On Monday, August 21, the highly anticipated solar eclipse will turn day to night — the first of the celestial wonders to pass through our backyards in decades.
A solar eclipse is when the moon moves between the sun and Earth, blocking the sun and causing the sky to fall dark. For the eclipse on Monday, North America will be front and center for the spectacle.
Eclipses happen often, but viewing a solar eclipse in your backyard can be a once in a lifetime opportunity. A solar eclipse can take place every two to four years, however, the portion of the world that can view it each time is very slim. For some locations, viewing a total eclipse can take one hundred years.
A majority of the United States will see a partial eclipse, and those in the path of totality will see a total eclipse — where the sun is completely covered by the moon for a few brief minutes. According to the United States Department of Transportation, nearly 200 million people can make it to see the eclipse in the line of totality within a one-day drive. Here on the Eastside, we aren’t in perfect alignment to see a total eclipse, but we still will have a good view of the eclipse, nonetheless.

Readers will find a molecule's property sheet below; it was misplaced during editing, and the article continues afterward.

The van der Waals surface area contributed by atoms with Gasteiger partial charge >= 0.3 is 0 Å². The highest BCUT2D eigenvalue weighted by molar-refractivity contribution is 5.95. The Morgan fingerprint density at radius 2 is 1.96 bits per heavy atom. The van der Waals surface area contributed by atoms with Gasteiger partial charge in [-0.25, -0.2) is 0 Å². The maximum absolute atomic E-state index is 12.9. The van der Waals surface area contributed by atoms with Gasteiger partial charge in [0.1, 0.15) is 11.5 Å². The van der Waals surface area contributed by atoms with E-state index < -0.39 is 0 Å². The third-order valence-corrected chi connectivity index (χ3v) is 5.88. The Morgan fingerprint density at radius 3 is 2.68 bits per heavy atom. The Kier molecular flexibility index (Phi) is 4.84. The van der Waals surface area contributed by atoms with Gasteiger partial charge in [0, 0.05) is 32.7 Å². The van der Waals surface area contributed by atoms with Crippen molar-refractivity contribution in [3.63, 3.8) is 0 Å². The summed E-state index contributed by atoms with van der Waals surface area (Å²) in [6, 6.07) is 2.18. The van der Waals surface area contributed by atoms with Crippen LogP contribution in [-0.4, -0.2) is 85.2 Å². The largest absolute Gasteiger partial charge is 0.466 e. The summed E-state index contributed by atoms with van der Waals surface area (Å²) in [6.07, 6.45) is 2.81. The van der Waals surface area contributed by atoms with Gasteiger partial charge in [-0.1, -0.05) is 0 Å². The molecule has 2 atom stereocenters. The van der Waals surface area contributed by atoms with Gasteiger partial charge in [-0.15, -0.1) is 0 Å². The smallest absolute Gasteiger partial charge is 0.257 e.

Things you didn’t know about the eclipse — according to scientists at NASA
- The last solar eclipse visible to the United States happened 38 years ago.
- Part of eclipse terminology, a “Diamond Ring” is the effect a few seconds before and after totality where the sunlight shines through.
- Since the year 1503, there have only been 15 solar eclipses that have crossed the same path that the August 17, 2017 eclipse will follow.
- The sun is actually 400 times wider than the moon, but also 400 times farther away. This difference in size and space makes them appear to be the same size when we look into the sky.
- The first successfully recorded solar eclipse was on October 22, 2134 B.C.E.